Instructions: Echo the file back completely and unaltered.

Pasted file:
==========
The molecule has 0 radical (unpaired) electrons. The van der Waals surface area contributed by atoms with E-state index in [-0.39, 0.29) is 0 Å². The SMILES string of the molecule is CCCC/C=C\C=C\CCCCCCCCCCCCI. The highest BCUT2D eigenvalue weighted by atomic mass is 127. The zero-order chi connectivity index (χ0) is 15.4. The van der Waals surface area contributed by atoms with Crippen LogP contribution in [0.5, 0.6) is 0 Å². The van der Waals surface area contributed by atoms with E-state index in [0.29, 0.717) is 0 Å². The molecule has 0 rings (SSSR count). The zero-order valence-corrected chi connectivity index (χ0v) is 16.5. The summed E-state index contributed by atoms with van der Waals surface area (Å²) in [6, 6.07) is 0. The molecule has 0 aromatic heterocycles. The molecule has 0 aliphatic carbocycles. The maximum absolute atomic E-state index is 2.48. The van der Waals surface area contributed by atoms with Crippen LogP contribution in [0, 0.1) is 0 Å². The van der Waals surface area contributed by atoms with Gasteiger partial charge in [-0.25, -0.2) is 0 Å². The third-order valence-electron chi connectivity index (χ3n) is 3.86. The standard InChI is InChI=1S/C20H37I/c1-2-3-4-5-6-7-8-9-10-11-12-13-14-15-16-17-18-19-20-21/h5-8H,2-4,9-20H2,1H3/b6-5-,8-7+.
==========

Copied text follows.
The molecule has 0 radical (unpaired) electrons. The van der Waals surface area contributed by atoms with E-state index in [-0.39, 0.29) is 0 Å². The SMILES string of the molecule is CCCC/C=C\C=C\CCCCCCCCCCCCI. The highest BCUT2D eigenvalue weighted by atomic mass is 127. The zero-order chi connectivity index (χ0) is 15.4. The van der Waals surface area contributed by atoms with Crippen LogP contribution in [0.5, 0.6) is 0 Å². The van der Waals surface area contributed by atoms with E-state index in [0.29, 0.717) is 0 Å². The molecule has 0 rings (SSSR count). The zero-order valence-corrected chi connectivity index (χ0v) is 16.5. The summed E-state index contributed by atoms with van der Waals surface area (Å²) in [6, 6.07) is 0. The molecule has 0 aromatic heterocycles. The molecule has 0 aliphatic carbocycles. The maximum absolute atomic E-state index is 2.48. The van der Waals surface area contributed by atoms with Crippen LogP contribution in [0, 0.1) is 0 Å². The van der Waals surface area contributed by atoms with Gasteiger partial charge in [-0.25, -0.2) is 0 Å². The third-order valence-electron chi connectivity index (χ3n) is 3.86. The standard InChI is InChI=1S/C20H37I/c1-2-3-4-5-6-7-8-9-10-11-12-13-14-15-16-17-18-19-20-21/h5-8H,2-4,9-20H2,1H3/b6-5-,8-7+.